What is the most important life lesson that Ponyboy learns in The Outsiders?

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accessteacher | High School Teacher | (Level 3) Distinguished Educator

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I would say that the most important life lesson that Ponyboy learns has to be in the last couple of pages of the story, when he reads the final letter that Johnny wrote to him that includes Johnny's analysis of the poem by Robert Frost, "Nothing Gold Can Stay." In this letter, Johnny encourages Ponyboy to not be limited by the identity that others give him and he reminds him that there is still "lots of good in the world." This leads Ponyboy to contemplate the situation that is his reality, with hundreds of boys and girls divided and identified based on their wealth or lack of it and where they live in town. Note what he says about this situation:

Suddenly it wasn't only a personal thing to me. I could picture hundreds and hundreds of boys living on the wrong sides of cities, boys with black eyes who jumped at their own shadows. Hundreds of boys who maybe watched sunsets and looked at stars and ached for something better. I could see boys going down under street lights because they were mean and tough and hated the world, and it was too late to tell them that there was still good in it, and they wouldn't believe you if you did.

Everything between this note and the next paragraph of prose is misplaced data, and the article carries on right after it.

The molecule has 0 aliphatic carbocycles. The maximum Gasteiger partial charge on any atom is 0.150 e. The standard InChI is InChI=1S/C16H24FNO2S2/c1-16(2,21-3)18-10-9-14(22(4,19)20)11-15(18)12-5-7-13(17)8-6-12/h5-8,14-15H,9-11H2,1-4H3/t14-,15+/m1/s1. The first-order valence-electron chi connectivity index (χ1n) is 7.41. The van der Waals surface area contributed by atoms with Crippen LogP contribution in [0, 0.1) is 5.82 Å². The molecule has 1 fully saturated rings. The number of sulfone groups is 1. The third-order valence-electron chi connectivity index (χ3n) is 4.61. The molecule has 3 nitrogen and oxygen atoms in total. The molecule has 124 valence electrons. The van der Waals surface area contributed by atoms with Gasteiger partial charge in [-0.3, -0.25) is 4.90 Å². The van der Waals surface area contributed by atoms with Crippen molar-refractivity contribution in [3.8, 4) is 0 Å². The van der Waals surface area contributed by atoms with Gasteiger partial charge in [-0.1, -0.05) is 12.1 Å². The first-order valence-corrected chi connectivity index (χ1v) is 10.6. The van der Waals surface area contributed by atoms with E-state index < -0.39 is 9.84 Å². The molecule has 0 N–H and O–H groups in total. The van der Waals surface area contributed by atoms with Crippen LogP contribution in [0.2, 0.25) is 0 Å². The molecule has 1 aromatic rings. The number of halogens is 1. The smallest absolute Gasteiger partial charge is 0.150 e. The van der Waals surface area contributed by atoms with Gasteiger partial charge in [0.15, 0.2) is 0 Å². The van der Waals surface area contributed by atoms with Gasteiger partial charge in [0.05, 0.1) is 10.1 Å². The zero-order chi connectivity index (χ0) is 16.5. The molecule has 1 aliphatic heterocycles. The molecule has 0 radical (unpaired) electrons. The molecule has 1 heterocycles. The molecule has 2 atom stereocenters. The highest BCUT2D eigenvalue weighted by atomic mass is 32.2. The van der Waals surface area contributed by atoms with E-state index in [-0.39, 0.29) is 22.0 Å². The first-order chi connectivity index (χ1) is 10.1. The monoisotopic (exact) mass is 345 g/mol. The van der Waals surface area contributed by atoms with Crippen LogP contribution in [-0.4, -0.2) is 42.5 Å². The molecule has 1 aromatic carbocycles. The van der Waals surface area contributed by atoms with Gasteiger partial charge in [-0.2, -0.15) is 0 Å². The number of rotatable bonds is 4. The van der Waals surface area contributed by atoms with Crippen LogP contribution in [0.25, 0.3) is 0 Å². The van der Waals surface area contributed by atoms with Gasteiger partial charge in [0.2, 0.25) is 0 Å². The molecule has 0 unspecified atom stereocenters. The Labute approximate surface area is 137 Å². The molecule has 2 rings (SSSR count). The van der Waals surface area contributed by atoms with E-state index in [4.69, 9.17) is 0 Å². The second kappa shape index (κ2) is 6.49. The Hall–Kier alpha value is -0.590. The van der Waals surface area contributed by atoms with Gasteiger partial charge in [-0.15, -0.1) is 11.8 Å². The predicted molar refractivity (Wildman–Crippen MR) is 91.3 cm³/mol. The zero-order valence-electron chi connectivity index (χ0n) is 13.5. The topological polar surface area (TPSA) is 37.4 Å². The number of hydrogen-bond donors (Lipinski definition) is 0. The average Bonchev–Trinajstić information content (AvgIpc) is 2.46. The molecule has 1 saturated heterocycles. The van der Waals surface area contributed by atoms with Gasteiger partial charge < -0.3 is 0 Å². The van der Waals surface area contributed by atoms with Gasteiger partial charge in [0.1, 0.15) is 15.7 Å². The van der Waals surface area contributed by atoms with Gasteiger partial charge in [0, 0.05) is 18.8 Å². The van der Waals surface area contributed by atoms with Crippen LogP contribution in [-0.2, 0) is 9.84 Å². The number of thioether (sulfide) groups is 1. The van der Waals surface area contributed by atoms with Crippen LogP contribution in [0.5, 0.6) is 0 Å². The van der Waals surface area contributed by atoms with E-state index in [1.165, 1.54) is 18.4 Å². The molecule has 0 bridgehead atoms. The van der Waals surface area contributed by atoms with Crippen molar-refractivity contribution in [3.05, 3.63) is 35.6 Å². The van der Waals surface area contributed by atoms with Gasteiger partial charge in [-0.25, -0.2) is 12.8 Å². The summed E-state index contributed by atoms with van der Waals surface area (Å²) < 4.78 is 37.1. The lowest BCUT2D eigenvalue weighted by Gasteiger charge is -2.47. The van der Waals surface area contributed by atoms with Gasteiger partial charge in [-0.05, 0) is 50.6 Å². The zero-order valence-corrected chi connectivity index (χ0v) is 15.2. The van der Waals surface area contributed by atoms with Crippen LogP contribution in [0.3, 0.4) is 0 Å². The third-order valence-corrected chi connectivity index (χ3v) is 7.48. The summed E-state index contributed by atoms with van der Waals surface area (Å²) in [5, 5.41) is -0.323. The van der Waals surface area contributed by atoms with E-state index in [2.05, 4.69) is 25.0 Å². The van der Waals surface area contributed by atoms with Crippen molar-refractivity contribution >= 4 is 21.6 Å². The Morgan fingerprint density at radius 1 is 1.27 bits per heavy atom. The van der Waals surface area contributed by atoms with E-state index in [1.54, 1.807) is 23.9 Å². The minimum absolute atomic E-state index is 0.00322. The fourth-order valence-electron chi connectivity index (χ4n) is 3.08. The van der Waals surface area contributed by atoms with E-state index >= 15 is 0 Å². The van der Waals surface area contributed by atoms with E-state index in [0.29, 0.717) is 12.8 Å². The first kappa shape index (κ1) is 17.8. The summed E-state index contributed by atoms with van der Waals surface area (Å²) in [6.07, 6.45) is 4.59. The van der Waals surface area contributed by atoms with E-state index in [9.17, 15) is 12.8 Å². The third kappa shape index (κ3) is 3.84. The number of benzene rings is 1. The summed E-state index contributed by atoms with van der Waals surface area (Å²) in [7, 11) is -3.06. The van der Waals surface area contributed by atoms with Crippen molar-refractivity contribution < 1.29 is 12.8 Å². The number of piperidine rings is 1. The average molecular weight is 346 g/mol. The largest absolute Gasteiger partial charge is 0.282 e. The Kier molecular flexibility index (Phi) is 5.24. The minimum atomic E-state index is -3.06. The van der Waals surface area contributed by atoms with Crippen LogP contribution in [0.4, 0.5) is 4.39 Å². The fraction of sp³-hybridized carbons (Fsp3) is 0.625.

Ponyboy concludes that these boys need some help to tell their side of the story so that these boys would not be judged so quickly and to give them hope. Ponyboy realises that it is possible to defy the identifications that are given in this novel and which are shown to be so harmful: greaser or soc, and that these labels can be transcended.

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samoulton | High School Teacher | (Level 1) Honors

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Ponyboy is protected and sheltered by his brother and friends. The moment he chooses to save the children in the church is a pivotal moment for him. He finds himself, and his strength, but ends up losing two friends as a result. Johnny expresses pride in their decision, and reveals to Pony the meaning of the Robert Frost poem by inferring that the children's lives were worth more than his because they were young and innocent, and had more to offer. He dies with honor. Dally expresses anger and regret about their decision which eventually leads to his death as well.

Pony learns that we can make a big difference in the world and our own lives by the choices we make, and possibly control our own destiny. He also learns that he does not have to fit into the mold that his home and surroundings assign to him.

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